YANGON (March 11, 2014) A panel of journalists and experts on the Korean Peninsula discussed the challenges of reporting in this area at the East-West Center International Media conference in Yangon, Myanmar. (Watch video of the panel)
Journalists said that reporting news on North Korea, the most isolated country in the world, is difficult, and that they heavily rely on outside sources for their reports. Steven Boroweic, a journalist based in Seoul, said his sources include North Korean refugees, experts and activists. Information from such groups cannot always be verified, he acknowledged, while some activists have their own agendas.
Baek Nari, reporter for the Yonhap News Agency in South Korea, cautioned about the use of refugees as sources. “Most of the refugees are from the north of the country, where it is easier for them to escape,” Nari said. Given the situation in the country, Nari said, many refugees do not know what is happening in Pyongyang and, as a result, many of them exaggerate and sometimes fabricate information.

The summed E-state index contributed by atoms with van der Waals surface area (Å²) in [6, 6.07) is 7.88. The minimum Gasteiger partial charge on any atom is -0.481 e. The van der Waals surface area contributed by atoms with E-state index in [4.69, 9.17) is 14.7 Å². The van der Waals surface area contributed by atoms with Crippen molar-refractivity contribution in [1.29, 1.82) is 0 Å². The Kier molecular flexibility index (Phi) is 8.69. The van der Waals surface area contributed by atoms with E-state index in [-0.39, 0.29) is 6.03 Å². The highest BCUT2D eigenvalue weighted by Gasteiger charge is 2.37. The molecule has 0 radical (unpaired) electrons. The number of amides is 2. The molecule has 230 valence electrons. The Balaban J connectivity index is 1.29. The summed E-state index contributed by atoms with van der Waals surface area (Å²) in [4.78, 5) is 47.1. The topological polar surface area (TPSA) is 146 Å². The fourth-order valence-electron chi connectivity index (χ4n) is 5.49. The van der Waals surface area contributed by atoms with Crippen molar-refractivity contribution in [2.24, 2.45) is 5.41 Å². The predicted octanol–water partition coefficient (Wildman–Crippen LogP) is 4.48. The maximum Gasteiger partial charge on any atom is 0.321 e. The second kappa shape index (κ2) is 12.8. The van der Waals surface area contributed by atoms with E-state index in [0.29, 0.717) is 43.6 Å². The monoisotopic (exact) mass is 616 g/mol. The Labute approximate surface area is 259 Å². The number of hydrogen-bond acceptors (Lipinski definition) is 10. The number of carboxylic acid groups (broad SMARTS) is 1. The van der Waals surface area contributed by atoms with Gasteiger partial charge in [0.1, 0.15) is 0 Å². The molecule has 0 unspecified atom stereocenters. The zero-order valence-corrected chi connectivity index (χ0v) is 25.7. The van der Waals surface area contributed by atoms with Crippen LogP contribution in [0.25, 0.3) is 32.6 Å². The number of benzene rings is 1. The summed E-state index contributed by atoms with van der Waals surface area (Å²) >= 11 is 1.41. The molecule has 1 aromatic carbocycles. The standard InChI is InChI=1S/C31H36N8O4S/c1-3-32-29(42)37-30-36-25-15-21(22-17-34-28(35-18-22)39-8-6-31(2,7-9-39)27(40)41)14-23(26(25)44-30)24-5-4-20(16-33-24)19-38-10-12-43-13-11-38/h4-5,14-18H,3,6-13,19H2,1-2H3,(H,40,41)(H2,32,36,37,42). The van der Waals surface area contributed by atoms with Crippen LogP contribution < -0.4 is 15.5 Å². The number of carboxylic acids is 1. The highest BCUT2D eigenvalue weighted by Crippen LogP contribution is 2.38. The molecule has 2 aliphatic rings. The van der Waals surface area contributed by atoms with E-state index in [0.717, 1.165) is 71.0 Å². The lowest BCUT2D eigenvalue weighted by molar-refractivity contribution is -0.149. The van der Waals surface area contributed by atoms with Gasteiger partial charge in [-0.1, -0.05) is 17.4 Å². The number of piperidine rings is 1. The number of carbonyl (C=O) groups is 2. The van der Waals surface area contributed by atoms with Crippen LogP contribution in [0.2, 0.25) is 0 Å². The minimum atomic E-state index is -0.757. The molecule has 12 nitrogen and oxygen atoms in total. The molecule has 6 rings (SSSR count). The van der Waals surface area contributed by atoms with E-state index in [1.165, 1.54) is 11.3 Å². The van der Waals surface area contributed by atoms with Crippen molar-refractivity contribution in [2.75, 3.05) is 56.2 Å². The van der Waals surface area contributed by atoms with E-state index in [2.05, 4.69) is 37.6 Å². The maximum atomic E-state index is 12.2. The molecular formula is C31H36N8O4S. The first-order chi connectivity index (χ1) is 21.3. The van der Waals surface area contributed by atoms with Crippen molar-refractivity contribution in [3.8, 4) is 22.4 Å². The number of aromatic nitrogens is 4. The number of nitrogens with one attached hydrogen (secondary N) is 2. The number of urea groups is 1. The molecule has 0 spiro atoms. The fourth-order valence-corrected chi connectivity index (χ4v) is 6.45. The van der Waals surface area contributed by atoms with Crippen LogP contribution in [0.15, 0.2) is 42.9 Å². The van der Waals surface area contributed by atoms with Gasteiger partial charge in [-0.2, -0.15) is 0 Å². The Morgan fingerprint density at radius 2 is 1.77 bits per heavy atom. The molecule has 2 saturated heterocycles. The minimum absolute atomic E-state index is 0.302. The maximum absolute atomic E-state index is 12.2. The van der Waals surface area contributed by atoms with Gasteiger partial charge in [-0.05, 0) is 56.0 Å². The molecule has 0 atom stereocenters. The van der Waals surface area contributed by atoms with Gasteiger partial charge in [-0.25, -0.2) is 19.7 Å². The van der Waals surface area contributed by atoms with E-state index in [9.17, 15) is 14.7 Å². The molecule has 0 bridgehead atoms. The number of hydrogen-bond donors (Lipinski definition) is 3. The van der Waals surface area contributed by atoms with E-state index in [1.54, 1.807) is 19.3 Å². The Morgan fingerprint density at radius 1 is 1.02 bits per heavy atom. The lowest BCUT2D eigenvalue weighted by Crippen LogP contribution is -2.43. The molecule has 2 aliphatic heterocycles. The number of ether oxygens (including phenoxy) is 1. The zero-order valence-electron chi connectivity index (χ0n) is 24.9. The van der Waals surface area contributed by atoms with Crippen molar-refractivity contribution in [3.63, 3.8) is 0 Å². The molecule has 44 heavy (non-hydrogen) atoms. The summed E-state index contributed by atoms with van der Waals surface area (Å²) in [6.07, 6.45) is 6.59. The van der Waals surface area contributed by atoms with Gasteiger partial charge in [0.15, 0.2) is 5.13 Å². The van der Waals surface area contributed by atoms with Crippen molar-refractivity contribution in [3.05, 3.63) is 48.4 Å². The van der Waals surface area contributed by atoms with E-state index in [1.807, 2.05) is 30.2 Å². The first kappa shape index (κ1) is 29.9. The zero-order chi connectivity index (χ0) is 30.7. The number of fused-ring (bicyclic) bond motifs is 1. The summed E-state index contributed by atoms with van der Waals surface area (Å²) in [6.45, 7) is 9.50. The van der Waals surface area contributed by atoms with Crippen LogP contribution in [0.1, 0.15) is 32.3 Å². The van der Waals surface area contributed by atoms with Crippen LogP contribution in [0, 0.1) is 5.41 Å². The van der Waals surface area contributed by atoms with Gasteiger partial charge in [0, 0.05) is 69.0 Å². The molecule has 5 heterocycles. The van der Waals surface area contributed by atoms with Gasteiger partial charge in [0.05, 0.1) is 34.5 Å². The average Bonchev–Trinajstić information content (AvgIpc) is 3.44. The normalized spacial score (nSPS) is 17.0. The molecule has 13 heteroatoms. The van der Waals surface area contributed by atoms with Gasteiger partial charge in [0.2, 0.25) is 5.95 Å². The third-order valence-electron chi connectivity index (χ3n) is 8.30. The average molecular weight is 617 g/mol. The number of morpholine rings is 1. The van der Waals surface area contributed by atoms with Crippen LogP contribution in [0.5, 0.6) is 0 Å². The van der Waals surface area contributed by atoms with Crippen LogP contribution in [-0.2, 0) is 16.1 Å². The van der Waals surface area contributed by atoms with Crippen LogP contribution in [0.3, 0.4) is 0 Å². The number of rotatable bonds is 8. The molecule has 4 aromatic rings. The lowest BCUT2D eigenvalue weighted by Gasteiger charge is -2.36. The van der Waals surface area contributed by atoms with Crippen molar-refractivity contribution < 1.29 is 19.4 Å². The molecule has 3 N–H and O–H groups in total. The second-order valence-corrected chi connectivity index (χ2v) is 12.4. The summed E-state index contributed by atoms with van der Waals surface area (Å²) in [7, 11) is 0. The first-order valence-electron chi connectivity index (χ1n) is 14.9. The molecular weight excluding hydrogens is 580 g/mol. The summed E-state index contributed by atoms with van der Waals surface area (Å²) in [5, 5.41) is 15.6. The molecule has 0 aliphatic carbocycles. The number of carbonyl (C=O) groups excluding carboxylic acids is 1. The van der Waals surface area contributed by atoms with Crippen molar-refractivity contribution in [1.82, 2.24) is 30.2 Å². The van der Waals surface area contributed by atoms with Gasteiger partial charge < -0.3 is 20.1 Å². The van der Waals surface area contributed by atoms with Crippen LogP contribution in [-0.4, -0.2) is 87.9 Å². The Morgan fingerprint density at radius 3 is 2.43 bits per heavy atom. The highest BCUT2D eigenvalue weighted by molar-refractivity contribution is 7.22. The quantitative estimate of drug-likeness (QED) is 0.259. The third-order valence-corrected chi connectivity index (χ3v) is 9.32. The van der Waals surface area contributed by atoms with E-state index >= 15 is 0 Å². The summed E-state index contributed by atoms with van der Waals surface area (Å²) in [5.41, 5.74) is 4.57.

While it’s hard to get the news from North Korea, the media in South Korea is under heavy censorship from the government, said Geoffrey Fattig, a graduate student in international relations at the University of California-San Diego. Fattig said that the government has tightened their grip by having a vague defamation law, as well as strict Internet control.
Fattig said that South Korea gets away with much censorship because of North Korea. He urged journalists and the international community to speak out about the censorship, as Seoul is more likely to change under outside pressure.
– Reporting by Ninh Pham, Missouri School of Journalism